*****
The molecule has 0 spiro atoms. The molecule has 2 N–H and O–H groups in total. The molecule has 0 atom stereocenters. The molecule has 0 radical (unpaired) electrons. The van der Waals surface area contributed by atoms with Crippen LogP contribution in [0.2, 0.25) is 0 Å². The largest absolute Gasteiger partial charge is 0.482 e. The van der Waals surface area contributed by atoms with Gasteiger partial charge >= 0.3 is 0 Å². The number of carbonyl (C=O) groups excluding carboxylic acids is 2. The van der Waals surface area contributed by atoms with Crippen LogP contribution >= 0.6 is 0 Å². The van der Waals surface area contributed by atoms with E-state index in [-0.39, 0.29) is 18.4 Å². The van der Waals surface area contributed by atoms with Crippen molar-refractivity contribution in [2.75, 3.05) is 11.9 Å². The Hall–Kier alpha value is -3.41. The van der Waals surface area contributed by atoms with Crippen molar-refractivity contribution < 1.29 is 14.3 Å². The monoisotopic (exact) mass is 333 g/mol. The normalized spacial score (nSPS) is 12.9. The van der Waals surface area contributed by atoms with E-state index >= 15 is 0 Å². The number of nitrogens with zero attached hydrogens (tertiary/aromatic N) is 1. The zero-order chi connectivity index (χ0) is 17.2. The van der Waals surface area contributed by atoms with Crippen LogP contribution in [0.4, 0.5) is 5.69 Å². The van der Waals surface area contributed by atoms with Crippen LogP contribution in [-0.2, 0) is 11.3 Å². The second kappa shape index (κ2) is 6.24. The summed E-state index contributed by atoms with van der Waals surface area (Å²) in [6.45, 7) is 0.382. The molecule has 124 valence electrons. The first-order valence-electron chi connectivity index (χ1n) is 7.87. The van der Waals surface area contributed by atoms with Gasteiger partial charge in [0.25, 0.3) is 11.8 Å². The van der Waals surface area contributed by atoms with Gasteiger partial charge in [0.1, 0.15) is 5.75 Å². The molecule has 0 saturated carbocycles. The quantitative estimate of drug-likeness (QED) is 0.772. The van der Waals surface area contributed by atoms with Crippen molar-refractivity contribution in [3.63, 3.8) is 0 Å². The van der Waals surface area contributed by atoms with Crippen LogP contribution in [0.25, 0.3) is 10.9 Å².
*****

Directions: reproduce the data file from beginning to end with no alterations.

The molecule has 0 spiro atoms. The molecule has 2 N–H and O–H groups in total. The molecule has 0 atom stereocenters. The molecule has 0 radical (unpaired) electrons. The van der Waals surface area contributed by atoms with Crippen LogP contribution in [0.2, 0.25) is 0 Å². The largest absolute Gasteiger partial charge is 0.482 e. The van der Waals surface area contributed by atoms with Gasteiger partial charge >= 0.3 is 0 Å². The number of carbonyl (C=O) groups excluding carboxylic acids is 2. The van der Waals surface area contributed by atoms with Crippen LogP contribution >= 0.6 is 0 Å². The van der Waals surface area contributed by atoms with E-state index in [-0.39, 0.29) is 18.4 Å². The van der Waals surface area contributed by atoms with Crippen molar-refractivity contribution in [2.75, 3.05) is 11.9 Å². The Hall–Kier alpha value is -3.41. The van der Waals surface area contributed by atoms with Crippen molar-refractivity contribution < 1.29 is 14.3 Å². The monoisotopic (exact) mass is 333 g/mol. The normalized spacial score (nSPS) is 12.9. The van der Waals surface area contributed by atoms with E-state index >= 15 is 0 Å². The number of nitrogens with zero attached hydrogens (tertiary/aromatic N) is 1. The zero-order chi connectivity index (χ0) is 17.2. The van der Waals surface area contributed by atoms with Crippen LogP contribution in [0.4, 0.5) is 5.69 Å². The van der Waals surface area contributed by atoms with Crippen LogP contribution in [-0.2, 0) is 11.3 Å². The second kappa shape index (κ2) is 6.24. The summed E-state index contributed by atoms with van der Waals surface area (Å²) in [6.45, 7) is 0.382. The molecule has 124 valence electrons. The first-order valence-electron chi connectivity index (χ1n) is 7.87. The van der Waals surface area contributed by atoms with Gasteiger partial charge in [0.25, 0.3) is 11.8 Å². The van der Waals surface area contributed by atoms with Gasteiger partial charge in [0.1, 0.15) is 5.75 Å². The molecule has 0 saturated carbocycles. The quantitative estimate of drug-likeness (QED) is 0.772. The van der Waals surface area contributed by atoms with Crippen molar-refractivity contribution in [3.63, 3.8) is 0 Å². The van der Waals surface area contributed by atoms with Crippen LogP contribution in [0.25, 0.3) is 10.9 Å².